Director David Gordon Green
Screenplay Paul Brad Logan, Chris Bernier, Danny McBride, David Gordon Green
Starring Jamie Lee Curtis, Andi Matichak, James Jude Courtney, Will Patton, Rohan Campbell, Kyle Richards
The first hour of Halloween Ends is perhaps the weirdest, most pleasant twist in the history of the franchise. While not every aspect of the story works or even seems plausible, but the difference between this film and the first two of this modern trilogy is important: there is character building. The character being built is one Corey Cunningham (Campbell). Corey’s complexity eminates from a tragedy on Halloween 2019, a year after the events of Halloween 2018 and Halloween Kills. It has nothing to do with Michael Myers, aside from the fact that Haddonfield has continued to feel the weathered curse of his spree.
Now, in 2022, we see Corey stumbling humbly along, trying to avoid the pitfalls of the horror that he was part of while he works at the junk yard autoshop owned by his step-father. Of course there are town bullies taunting Corey. Because of this, he gets the sympathy of Laurie Strode (Curtis), who arranges a meeting with Allyson (Matichak), who has lived with her in a normal house in town since the events 4 years prior. The set up works.
Laurie, writing a memoir at the suggestion of Deputy Frank Hawkins (Patton) has found some happiness in life, but strangely not in the company of her obvious romantic match. Soon after her plan to bring Allyson and Corey together takes root, things begin to go awry.
To say that this is the most realistic of the new films is not entirely saying a whole lot. The first two films had moments of absurdity, along with some grusomely eloquent sequences with the best Myers since the original classic. In short, they were trash, but easy to enjoy. This film does an adequate job trying to piece together the weakest story elements of the earlier two parts, while building on the strengths. Instead of feeling like a perfunctrory last chapter, Gordon Green and company take such a tangent, it feels like anything but a Myers film.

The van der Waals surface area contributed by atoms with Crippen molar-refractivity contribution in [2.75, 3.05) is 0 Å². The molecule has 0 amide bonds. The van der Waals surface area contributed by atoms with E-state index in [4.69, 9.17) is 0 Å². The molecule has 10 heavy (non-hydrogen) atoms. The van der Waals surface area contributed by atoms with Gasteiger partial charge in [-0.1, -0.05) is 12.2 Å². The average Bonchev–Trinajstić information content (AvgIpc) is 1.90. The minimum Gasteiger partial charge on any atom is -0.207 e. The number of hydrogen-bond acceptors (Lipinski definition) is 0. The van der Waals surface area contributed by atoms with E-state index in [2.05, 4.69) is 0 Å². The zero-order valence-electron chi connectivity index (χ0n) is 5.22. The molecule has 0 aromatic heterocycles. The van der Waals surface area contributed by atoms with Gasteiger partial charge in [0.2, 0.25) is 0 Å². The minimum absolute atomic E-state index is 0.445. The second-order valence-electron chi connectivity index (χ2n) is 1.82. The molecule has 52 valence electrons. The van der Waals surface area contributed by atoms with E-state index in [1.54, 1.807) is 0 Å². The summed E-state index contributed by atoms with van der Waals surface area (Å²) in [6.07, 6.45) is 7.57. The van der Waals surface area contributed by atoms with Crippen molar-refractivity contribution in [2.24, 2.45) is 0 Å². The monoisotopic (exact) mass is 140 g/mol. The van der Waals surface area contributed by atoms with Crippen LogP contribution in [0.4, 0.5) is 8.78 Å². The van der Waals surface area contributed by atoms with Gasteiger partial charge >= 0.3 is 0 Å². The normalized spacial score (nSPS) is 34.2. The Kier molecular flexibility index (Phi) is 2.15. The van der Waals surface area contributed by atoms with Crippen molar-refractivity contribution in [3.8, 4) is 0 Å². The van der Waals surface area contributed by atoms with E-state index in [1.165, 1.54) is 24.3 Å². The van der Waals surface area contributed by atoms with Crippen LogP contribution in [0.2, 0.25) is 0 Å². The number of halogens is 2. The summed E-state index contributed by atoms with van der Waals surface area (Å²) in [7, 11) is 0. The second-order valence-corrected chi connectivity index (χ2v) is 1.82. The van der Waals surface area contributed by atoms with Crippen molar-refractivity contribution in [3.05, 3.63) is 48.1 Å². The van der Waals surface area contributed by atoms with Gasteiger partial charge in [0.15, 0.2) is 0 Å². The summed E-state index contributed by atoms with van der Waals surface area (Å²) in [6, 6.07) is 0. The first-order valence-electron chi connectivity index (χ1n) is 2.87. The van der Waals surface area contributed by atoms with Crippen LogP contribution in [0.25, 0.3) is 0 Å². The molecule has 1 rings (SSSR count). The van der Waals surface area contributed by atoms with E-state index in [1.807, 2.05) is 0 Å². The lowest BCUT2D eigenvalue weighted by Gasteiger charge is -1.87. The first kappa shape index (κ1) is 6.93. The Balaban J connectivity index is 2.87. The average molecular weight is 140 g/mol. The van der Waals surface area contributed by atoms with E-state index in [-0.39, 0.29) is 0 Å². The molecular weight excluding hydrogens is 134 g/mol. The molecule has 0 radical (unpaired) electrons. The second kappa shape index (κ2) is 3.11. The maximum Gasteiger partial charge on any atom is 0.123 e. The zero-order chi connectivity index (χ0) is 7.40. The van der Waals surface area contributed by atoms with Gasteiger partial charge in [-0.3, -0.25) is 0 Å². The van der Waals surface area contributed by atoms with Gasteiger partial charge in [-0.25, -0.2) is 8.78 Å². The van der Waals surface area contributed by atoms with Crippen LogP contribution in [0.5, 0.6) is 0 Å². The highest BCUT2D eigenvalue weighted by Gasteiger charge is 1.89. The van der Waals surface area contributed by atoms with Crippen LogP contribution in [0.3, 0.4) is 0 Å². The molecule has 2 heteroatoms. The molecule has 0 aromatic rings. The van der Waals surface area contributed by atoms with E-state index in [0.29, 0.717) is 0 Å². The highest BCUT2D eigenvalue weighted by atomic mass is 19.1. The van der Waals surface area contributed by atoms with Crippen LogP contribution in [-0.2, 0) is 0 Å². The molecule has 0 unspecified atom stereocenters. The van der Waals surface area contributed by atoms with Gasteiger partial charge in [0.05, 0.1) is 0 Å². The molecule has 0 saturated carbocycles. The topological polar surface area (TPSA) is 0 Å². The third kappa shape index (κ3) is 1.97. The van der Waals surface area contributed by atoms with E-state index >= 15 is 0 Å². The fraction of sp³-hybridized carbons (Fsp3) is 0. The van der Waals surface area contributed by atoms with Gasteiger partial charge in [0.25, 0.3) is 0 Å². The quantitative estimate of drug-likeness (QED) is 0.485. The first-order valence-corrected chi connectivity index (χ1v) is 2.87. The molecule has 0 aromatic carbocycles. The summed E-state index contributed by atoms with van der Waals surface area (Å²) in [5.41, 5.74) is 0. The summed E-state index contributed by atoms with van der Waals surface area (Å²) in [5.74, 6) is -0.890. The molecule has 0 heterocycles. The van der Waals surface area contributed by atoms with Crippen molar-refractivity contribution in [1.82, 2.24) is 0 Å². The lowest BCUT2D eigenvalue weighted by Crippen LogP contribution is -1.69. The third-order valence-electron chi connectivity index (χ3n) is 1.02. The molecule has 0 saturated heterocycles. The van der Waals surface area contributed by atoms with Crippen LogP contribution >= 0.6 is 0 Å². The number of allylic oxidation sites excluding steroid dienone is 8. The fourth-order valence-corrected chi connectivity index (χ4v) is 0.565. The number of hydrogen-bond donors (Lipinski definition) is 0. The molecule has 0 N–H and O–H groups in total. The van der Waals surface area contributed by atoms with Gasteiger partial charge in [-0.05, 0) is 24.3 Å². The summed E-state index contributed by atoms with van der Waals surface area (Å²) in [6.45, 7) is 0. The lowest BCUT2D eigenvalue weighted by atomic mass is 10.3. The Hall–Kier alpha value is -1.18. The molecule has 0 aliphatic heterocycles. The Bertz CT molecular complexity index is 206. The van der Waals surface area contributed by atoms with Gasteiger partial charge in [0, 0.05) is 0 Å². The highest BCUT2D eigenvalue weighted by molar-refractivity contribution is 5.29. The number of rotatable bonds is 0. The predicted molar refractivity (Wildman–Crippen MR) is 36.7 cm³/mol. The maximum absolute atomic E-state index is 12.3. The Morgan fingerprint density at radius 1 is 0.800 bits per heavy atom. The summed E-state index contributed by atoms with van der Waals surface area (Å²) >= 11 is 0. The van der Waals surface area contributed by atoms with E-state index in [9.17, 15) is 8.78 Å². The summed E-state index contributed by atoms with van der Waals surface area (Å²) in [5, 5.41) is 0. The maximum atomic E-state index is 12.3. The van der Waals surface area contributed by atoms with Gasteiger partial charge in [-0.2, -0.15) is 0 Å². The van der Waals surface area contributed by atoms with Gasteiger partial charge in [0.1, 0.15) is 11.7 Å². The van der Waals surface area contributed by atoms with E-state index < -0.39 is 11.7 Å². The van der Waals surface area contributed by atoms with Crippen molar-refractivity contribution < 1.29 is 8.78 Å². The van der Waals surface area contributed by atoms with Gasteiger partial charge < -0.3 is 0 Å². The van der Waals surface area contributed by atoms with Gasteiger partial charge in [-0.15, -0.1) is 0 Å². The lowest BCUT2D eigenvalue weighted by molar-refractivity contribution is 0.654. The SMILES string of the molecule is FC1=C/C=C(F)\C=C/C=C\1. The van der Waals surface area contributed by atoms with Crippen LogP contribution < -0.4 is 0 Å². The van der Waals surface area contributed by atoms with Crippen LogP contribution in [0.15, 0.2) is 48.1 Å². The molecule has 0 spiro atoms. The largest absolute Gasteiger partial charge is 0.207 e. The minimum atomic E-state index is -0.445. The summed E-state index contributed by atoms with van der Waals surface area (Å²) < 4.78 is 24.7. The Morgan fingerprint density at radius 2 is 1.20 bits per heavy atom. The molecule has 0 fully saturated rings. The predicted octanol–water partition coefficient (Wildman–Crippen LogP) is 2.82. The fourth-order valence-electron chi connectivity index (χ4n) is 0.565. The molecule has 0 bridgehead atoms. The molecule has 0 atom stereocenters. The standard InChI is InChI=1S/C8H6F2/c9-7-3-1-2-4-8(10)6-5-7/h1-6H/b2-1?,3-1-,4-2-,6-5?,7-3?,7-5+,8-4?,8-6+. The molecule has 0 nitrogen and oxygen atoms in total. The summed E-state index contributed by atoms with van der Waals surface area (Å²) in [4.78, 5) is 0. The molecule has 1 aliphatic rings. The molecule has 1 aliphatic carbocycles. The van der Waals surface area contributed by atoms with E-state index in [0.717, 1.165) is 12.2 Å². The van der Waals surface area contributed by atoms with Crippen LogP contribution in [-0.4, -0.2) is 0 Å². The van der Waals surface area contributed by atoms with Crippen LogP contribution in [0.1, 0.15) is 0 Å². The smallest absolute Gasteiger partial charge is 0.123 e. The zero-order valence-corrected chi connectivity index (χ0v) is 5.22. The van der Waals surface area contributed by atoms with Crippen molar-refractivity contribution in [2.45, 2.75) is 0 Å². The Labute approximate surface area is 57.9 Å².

But it is a Michael Myers film.
The Myers in Halloween Ends is different than any version seen prior to now. This is literal at some points. How he survived the last film is exemplified by the being we see, unsteady but still hungry. The last half of the film is set off by a kinetic bond shared with Myers and another character just by the look in each of their eyes. How this goes down with the viewer depends on whether or not one is strong enough to do the things we see them do.
For this viewer, the difference is so unique, it works to service the plot which is held together by the thinnest of threads.
For her last turn as Strode, Curtis gives us a different, nuanced survivor who is not going to let the spectre of her past dominate her future. Sure, she is screwed up, but she gets to act more than any film but the first, classic film. Sometimes this is good, like when she wakes Corey up in an abandoned house. Other times, it feels like Terminator 2 narration leftovers.
Even if Halloween Ends feels more uneven than the first two Gordon Green sequels. the film is better overall. 18 and Kills have some really nice camera work by Michael Simmonds. Ends doesn’t have any high mark sequences, but that doesn’t matter when you can identify character traits and at least some effort is made at explainable coherence.
This film, just by its differences, makes the first two Gordon Green films instantly better. We have to watch all three for the full effect, but the three parts are greater than the sum of the individual films. That the whole of them combined do not equal the greatness of Carpenter’s classic can be forgiven. Most films aren’t.
(*** out of *****)